Find More Emotional Balance With the Positivity Rate

Negative thinking has its advantages, but many of us could use a little more optimism in our lives, whether for greater productivity or just to feel a little more balanced. You can learn to be happier with a “3: 1 ratio” for positivity.

It sounds corny, but research confirms that being in a good mood gives you better work. Of course, this is not true for everyone. But if this is for you, or if you just want a little more optimism in general, think about the amount of positive emotional experiences you have each day.

In Failure Fast, Failure Often, author Ryan Babino discusses research by psychologist and University of North Carolina professor Barbara Fredrickson, who found that optimism positively affects your resourcefulness, skill, and resilience . They attribute her “3: 1 ratio” to being positive:

… that to have a balanced and prosperous life, you need at least three positive emotional experiences for every negative one. Positive experiences shouldn’t matter much – it could be something as simple as a walk … it’s important that positive experiences happen regularly and at least three times more often than negative ones.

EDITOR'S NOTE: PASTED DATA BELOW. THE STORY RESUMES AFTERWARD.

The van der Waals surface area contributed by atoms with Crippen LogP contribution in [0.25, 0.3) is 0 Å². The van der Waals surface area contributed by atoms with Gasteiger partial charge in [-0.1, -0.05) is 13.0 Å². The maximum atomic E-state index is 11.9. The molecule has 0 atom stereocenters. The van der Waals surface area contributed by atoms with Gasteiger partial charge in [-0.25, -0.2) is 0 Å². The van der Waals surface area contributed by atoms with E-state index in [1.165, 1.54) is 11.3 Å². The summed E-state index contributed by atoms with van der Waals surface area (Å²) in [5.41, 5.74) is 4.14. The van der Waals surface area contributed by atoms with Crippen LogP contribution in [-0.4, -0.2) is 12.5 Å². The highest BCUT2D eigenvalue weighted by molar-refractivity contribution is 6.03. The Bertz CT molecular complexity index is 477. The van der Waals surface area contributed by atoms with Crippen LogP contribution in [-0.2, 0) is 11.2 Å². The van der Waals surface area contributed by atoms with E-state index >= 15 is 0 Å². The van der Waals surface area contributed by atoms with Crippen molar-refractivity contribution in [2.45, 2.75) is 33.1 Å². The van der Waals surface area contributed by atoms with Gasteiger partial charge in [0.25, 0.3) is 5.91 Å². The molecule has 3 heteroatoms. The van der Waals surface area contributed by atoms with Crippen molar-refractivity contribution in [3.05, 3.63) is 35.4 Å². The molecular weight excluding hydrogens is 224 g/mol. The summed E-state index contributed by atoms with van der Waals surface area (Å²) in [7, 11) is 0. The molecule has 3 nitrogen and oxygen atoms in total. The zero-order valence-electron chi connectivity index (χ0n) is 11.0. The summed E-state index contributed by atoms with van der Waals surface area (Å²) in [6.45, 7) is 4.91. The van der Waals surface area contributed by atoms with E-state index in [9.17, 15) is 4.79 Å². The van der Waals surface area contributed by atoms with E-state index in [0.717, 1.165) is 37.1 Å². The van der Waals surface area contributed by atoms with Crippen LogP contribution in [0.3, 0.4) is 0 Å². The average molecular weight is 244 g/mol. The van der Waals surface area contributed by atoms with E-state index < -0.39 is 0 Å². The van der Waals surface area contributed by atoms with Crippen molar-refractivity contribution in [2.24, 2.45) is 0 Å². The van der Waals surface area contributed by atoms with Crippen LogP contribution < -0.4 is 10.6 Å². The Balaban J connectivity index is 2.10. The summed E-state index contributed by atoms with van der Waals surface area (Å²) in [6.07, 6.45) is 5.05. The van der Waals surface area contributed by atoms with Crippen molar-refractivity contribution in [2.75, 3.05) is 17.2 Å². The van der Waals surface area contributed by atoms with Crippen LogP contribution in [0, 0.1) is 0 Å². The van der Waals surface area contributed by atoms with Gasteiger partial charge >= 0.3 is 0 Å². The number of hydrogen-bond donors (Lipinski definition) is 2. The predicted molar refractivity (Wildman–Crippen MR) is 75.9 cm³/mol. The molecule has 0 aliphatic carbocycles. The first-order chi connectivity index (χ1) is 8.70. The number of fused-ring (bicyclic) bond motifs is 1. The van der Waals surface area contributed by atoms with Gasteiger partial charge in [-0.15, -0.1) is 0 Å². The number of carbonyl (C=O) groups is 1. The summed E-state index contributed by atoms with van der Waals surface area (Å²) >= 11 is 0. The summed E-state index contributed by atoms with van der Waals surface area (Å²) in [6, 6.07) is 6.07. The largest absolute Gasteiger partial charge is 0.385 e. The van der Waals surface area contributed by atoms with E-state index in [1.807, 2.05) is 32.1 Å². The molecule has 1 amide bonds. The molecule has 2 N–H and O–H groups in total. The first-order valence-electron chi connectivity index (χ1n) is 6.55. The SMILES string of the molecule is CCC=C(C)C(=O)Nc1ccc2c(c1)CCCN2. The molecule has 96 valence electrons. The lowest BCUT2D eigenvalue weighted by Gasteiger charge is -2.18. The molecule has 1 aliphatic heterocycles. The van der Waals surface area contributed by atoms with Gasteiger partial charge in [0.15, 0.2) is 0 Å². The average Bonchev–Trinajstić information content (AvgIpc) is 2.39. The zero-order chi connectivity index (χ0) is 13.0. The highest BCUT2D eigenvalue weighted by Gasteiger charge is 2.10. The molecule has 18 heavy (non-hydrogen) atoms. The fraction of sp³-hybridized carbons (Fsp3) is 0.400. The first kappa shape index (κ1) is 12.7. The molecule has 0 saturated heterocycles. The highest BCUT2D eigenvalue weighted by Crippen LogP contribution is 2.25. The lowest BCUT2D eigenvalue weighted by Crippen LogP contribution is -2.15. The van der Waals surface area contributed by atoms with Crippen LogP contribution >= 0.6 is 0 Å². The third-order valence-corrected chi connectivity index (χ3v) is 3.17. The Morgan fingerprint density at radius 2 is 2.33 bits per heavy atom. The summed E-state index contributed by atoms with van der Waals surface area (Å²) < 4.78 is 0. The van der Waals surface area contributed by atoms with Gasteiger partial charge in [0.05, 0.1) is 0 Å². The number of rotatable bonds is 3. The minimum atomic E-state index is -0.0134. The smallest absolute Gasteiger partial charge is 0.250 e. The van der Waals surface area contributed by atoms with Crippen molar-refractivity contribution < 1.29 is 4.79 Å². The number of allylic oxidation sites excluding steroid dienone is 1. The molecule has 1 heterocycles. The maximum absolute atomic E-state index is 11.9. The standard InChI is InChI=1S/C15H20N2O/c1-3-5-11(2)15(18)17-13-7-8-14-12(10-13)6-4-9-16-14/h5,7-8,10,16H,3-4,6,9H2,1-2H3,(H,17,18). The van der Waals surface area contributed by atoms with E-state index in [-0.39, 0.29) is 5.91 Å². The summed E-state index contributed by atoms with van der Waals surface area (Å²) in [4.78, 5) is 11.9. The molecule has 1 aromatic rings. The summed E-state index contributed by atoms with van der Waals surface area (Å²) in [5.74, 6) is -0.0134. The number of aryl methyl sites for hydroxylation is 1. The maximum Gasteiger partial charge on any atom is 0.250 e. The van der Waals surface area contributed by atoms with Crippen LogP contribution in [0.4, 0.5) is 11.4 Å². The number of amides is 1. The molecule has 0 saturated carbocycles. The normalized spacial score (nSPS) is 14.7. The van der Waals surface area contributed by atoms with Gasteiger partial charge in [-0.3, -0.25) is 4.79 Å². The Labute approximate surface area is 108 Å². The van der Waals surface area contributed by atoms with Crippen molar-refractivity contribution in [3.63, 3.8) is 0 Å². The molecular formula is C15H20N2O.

But let’s not throw the negative out the window entirely. It sounds strange, but research also shows that some people can be motivated by a healthy dose of pessimism.

The point is that there is something useful in both negative and positive emotions. You just need to know how they affect various aspects of your productivity and well-being. It ultimately helps you figure out what works for you, and you can always adjust the ratio accordingly.

Correction : Fredrickson removed some information from her original research, abandoning the model she used to come up with the 3: 1 ratio. Although the model was dropped, Fredrickson’s research still points to a link between optimism and productivity. The hotfix states that “other elements in the article remain in effect and are not affected by this hotfix notice,” and Fredrickson wrote an update response here .

Positive Impacts and Complex Dynamics of Human Prosperity | via Fail Fast, Fail Of Fail Often

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